Fig. 4. Effect of additional bamboo extract on the enzymatic hydrolysis of bamboos with different pretreatment methods after 48 h with enzyme loading of 5 FPU/g 10 IU/g

Substrates from other bamboo varieties

To confirm whether proteins in the bamboo extract played the same role in the promotional effect on enzymatic hydrolysis, two other common bamboo varieties from the Sichuan Province were used (Phyllostachys pubescens and Neosinocalamus affinis; different in cellulose and lignin contents: see Table 2) as substrates. As shown in Fig. 5, the addition of extracts from different bamboo varieties to the enzymatic hydrolysis system with organosolv-pretreated substrate increased the CGCY. The PH bamboo increased from 43.3% to 51.1%, the PP bamboo increased from 37.2% to 45.7%, and the NCA bamboo increased from 46.2% to 56.8%. The promotional effect on bamboo cellulose enzymolysis can be observed not be limited to PH bamboo, but also was evident for other bamboo varieties.

Fig. 5. Effect of the extract on the enzymatic hydrolysis of different organosolv-pretreated bamboo with an enzyme loading of 5 FPU/g 10 IU/g after 48 h. The PH, PP, and NCA are different bamboo varieties (see Table 2)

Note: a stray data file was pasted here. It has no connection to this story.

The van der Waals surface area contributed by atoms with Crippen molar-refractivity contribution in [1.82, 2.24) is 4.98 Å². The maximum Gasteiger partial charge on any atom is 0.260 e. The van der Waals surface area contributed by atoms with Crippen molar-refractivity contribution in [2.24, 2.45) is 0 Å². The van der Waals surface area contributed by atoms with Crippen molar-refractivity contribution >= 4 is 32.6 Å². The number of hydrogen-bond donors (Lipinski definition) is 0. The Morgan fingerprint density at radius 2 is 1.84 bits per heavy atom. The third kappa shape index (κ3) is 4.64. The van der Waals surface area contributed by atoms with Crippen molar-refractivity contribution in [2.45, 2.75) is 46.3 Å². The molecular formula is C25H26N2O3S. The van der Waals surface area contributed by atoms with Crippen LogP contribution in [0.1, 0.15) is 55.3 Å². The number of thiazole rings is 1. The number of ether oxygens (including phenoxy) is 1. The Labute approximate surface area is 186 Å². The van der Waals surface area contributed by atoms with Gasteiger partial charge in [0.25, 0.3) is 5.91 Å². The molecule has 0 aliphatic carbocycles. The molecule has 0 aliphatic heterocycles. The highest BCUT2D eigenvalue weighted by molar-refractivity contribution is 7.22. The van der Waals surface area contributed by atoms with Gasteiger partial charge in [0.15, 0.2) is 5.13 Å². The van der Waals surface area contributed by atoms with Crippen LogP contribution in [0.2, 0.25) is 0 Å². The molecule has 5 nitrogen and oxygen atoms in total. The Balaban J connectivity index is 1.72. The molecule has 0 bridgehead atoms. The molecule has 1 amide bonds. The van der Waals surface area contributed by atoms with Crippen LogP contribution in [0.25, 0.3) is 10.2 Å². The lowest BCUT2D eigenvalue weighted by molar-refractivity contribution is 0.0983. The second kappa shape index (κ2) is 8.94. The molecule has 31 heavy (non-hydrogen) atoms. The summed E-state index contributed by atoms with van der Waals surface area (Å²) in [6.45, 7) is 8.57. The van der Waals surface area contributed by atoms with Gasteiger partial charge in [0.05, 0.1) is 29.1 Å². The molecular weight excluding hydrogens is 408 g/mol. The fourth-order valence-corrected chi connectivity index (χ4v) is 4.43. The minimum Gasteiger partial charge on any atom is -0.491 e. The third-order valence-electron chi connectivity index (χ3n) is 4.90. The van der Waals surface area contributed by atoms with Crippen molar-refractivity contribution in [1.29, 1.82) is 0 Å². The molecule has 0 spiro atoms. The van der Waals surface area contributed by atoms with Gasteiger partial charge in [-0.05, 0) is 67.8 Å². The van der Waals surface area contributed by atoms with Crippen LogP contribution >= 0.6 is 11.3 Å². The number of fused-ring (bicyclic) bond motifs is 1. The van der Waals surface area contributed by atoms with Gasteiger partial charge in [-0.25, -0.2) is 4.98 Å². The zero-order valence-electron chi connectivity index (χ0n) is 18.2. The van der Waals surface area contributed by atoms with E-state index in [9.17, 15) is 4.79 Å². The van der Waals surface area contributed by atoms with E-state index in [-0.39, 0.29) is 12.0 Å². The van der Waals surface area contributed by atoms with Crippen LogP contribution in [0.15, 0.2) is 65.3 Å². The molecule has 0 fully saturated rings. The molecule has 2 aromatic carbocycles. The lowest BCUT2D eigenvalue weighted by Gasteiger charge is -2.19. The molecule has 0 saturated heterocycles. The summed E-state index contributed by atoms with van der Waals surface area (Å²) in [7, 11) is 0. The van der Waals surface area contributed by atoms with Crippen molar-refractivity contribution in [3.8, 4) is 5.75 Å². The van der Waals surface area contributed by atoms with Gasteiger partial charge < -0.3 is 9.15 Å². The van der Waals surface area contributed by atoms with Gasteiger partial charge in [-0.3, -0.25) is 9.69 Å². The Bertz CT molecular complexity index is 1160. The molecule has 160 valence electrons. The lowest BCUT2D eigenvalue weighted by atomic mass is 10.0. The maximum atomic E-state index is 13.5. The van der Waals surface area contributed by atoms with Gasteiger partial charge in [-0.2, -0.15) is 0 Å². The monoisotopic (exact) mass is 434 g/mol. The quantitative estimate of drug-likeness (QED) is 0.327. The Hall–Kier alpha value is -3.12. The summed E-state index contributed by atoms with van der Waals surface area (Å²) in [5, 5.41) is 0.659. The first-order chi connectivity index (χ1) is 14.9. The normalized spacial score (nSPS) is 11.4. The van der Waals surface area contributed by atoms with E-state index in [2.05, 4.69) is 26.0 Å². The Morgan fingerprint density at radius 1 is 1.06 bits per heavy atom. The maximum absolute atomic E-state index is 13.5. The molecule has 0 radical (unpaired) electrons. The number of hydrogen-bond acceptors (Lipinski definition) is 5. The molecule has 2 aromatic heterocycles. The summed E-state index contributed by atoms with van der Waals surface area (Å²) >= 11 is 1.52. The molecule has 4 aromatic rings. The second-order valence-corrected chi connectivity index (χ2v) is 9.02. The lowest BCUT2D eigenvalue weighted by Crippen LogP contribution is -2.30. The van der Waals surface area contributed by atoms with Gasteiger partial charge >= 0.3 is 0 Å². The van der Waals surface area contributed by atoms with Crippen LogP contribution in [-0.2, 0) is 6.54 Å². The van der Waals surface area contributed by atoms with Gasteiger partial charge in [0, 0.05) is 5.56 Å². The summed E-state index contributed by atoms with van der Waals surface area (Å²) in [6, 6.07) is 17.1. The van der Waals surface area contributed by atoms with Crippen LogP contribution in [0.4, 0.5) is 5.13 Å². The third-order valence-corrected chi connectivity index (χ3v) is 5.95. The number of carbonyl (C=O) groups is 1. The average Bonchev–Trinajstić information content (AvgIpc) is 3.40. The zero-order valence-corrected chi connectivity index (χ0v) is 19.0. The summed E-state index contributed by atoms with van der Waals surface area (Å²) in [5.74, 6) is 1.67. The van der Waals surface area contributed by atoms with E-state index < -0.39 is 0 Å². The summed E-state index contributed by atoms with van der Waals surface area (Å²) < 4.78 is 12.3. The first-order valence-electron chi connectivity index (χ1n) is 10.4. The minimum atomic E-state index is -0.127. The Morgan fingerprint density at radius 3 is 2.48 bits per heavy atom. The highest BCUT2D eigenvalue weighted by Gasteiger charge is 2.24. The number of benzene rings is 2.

The structure of lignocellulose is very complex, and many proteins exist in the cell wall of bamboo and other plants. The present research found that water-soluble components from crude bamboo extracts (without purification) had a clear promotional effect on the enzymatic hydrolysis of different bamboo substrates with different pretreatment methods (dilute acid, alkaline, and organosolv). The promotional effect originated from bamboo extractives larger than 1 kD, most likely proteins. The proteins in the extract could ease the deactivation of enzymes by the competition mechanism. In addition, these inaccessible regions of cellulose are disrupted or loosened by proteins in the extract, thereby increasing the cellulose surface area and making it more accessible to the cellulase enzyme complex. In summary, the promotional effects of bamboo aqueous extractives played an important role in the enzymatic hydrolysis of pretreated bamboo. Thus, the required enzyme dose was reduced, resulting in lower production costs for fuels and chemicals from bamboo.


The authors are grateful for the financial support provided by the Doctoral Research Fund Project of Southwest University of Science and Technology, Grant No. 15zx7146, the Scientific Research Fund of the Education Department of Sichuan Province, China, Grant No. 16ZB0144, the Sichuan Crops and Animals Breeding Program of the 13th Five Year, Grant No. 2016NYZ0038, and the Key Research and Development Program of Sichuan Province, China, Grant No. 2017NZ0008.


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Article submitted: January 16, 2019; Peer review completed: April 20, 2019; Revised version received: May 7, 2019; Accepted: May 8, 2019; Published: May 9, 2019.

DOI: 10.15376/biores.14.3.5109-5120